This is by far the most complex AI controlled NPC character I’ve created so far. The character moves in relation to two objects, the player and a “block” object, which keeps the enemy within a certain space. Za-chan moves slightly slower than the player, so it is possible to catch up and jump on her head! If the player is quite far from the enemy, the enemy will move towards the player. If the player is very close to the enemy, the enemy will move away in evasion. As well as this, there is a certain distance from the player that Za-chan will simply stand still and spam the player with attacks, however this will only happen if the player is also standing completely still. This system works well enough to keep the enemy moving about, but I noticed that it was possible to defeat her too easily by trapping her in a corner. So, I’ve added a final line of code that states that the enemy must move towards the player if she gets too close to the “block” object, even if this means a collision with the player. Colliding with the enemy actually causes player damage, so this in itself acts as a sort of attack mechanism.

Za-chan’s two “attacks” are thrown when each of the first two alarms go off, and this code simply resets each one so the enemy constantly attacks at an even rate. Attack 1 throws one sushi, and attack two which is less regular throws 2 sushi!

I’ve used almost exactly the same code as the Deceitful Blossom to program what happens when Za-chan is jumped on. I’ve simply changed the squashed flower sprite to a new sprite, and ensured that during this time she can neither deal or receive damage, and she cannot move! I thought it would be appropriate to make a new sprite animation where she sits down and rubs her poorly head after having an full grown woman jump on top of it…

Once she has been defeated, I’ve also created a new “transformation” animation which turns her from spirit form to Kokeshi form. To do this, I created a cloud which passes over her to reveal the doll underneath. I’ve made this in the same style as my previous “auspicious clouds”, and drew out the animation first to make sure the swirls moved bout fluidly:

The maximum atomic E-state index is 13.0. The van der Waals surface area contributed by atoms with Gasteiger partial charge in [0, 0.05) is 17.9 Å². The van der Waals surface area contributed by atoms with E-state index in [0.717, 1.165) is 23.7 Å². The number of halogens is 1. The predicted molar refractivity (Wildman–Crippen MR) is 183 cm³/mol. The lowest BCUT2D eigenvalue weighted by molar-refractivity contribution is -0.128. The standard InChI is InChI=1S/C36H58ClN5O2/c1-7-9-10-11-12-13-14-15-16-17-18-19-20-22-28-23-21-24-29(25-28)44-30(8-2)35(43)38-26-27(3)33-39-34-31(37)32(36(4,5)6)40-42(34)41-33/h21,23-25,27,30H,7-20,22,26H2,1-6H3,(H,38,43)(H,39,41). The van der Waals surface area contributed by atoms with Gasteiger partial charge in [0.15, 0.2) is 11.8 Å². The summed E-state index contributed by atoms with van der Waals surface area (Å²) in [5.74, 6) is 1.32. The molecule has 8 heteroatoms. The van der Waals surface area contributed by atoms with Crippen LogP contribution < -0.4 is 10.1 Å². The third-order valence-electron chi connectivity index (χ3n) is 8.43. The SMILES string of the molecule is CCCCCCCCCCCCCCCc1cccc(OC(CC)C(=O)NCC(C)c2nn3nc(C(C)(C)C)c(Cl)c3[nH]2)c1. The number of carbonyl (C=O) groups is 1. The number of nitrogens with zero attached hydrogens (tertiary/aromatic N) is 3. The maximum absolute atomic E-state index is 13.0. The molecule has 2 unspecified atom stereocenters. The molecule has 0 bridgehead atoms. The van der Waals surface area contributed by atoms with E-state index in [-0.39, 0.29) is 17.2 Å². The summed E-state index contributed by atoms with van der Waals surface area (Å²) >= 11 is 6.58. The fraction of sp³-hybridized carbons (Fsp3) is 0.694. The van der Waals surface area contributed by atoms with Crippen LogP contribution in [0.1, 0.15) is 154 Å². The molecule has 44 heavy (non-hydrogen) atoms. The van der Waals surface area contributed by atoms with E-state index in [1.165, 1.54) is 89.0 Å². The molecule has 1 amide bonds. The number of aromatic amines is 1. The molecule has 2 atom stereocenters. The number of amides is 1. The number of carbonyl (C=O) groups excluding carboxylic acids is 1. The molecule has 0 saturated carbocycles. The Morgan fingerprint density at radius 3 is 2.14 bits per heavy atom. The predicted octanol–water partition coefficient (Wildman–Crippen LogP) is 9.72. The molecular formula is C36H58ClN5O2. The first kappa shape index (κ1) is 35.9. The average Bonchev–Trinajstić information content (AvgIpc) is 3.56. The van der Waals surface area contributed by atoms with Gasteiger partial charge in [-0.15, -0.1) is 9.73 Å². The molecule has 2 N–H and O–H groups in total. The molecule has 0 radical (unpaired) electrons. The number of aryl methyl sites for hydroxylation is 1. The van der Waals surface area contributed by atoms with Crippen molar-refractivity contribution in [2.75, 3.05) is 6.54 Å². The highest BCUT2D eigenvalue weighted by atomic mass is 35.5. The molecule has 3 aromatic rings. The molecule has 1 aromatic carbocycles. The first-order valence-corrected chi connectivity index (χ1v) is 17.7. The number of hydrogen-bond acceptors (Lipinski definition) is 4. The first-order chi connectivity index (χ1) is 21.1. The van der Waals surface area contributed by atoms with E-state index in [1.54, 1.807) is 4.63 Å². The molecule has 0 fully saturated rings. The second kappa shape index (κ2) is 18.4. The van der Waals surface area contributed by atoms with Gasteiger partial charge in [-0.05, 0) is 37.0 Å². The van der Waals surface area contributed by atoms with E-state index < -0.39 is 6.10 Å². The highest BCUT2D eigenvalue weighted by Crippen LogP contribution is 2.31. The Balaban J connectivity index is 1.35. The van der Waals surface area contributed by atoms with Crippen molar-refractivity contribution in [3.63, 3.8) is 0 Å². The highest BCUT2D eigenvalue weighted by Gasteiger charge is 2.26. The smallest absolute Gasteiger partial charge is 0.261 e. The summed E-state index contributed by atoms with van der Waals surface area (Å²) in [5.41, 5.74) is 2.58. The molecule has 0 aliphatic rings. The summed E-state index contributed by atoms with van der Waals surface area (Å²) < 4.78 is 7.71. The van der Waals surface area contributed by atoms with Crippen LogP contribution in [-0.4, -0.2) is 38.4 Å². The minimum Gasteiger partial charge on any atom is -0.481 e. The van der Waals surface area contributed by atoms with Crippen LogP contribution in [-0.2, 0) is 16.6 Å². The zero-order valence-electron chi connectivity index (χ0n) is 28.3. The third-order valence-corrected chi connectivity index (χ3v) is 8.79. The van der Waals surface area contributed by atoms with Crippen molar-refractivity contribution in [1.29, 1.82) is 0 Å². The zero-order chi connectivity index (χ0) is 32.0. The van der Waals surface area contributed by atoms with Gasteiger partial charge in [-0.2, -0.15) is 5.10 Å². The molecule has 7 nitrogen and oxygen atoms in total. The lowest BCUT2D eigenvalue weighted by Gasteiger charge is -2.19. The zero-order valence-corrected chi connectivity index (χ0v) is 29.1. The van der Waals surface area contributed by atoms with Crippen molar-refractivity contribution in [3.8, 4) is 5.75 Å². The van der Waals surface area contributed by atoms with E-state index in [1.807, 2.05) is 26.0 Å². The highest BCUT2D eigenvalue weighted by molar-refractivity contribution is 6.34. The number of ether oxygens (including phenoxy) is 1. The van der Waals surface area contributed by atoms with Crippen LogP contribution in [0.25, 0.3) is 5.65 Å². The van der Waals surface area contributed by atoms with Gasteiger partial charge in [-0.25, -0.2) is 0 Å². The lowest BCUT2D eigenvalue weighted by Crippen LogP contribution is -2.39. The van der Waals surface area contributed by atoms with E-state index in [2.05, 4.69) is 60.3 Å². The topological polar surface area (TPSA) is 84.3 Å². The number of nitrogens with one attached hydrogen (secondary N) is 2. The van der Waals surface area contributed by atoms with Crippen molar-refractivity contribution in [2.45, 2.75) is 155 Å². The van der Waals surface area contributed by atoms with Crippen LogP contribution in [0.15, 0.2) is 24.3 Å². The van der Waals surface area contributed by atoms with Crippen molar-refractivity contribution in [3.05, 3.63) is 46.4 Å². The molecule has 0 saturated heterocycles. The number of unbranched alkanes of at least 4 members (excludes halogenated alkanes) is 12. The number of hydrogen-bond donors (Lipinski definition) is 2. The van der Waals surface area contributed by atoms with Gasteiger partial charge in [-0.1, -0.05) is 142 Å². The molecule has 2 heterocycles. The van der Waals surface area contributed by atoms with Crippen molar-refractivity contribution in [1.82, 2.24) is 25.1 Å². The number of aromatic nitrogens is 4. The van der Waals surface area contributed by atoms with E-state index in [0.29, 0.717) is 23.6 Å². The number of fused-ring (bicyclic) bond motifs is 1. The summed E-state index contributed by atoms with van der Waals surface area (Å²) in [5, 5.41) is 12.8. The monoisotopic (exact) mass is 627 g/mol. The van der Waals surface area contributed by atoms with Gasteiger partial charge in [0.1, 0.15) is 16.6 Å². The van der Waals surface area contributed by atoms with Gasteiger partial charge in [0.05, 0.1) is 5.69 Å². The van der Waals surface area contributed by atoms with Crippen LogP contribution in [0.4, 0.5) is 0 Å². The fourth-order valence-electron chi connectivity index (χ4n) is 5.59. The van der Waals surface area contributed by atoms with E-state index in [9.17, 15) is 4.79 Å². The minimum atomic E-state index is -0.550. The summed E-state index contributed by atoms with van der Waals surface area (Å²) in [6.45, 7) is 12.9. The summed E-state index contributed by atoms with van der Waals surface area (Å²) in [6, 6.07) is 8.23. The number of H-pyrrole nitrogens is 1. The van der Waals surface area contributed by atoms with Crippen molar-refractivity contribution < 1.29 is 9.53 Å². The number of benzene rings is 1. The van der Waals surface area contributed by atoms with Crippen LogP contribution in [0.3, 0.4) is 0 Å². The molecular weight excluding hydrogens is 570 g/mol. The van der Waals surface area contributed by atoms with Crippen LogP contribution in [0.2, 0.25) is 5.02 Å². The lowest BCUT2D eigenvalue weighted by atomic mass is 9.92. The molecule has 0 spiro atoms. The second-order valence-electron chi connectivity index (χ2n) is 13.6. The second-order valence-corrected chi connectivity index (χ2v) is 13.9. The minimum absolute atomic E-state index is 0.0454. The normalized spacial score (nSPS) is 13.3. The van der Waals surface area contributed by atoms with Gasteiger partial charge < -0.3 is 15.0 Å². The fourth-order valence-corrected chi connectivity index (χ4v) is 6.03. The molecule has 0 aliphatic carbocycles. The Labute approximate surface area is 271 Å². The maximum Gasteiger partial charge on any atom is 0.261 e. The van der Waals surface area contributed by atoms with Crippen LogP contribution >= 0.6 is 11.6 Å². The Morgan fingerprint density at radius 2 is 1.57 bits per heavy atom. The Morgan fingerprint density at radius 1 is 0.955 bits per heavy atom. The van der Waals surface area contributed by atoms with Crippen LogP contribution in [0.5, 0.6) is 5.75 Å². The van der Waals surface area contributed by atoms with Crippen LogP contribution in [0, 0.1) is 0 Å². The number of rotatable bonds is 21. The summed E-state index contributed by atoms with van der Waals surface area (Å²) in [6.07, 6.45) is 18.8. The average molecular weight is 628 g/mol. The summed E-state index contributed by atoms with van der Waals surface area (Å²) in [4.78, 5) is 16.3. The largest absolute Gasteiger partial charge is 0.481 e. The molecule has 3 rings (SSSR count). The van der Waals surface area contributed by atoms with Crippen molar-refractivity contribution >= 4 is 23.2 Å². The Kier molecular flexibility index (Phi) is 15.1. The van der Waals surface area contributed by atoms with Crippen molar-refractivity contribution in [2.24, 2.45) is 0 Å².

And here is the final result:

At the moment, I’ve set the battle out in the most final stage I have made, even though this is currently far from finished. The aim for the rest of this week is to finish the inside of the building and build a proper “Boss Stage” level for the battle to be held in. I’ve recorded a video of the battle so far, although I think I still need to make some tweaks to the rapidity and speed of attacks. I’ll probably have to get back onto SunVox too to create some epic Boss Battle music!

Artificial Intelligence?

What happened to week eight?? It was definitely there, but I must be getting lazy at making progress flowers.

This week my focus is on the little interactive bits that make videogames what they are, which includes working on menus and non-playable characters (NPCs). As part of my feedback from last week I was told to not move on to create a new level without finishing this one, and while most of the graphical elements are in place, its lacking occupants and and a real start to the game. The little photo above shows the little progress I’ve made with the new level over the weekend, although it’s much easier to draw on tracing paper in good light so I’m going to have to start putting some day-time into drawing it.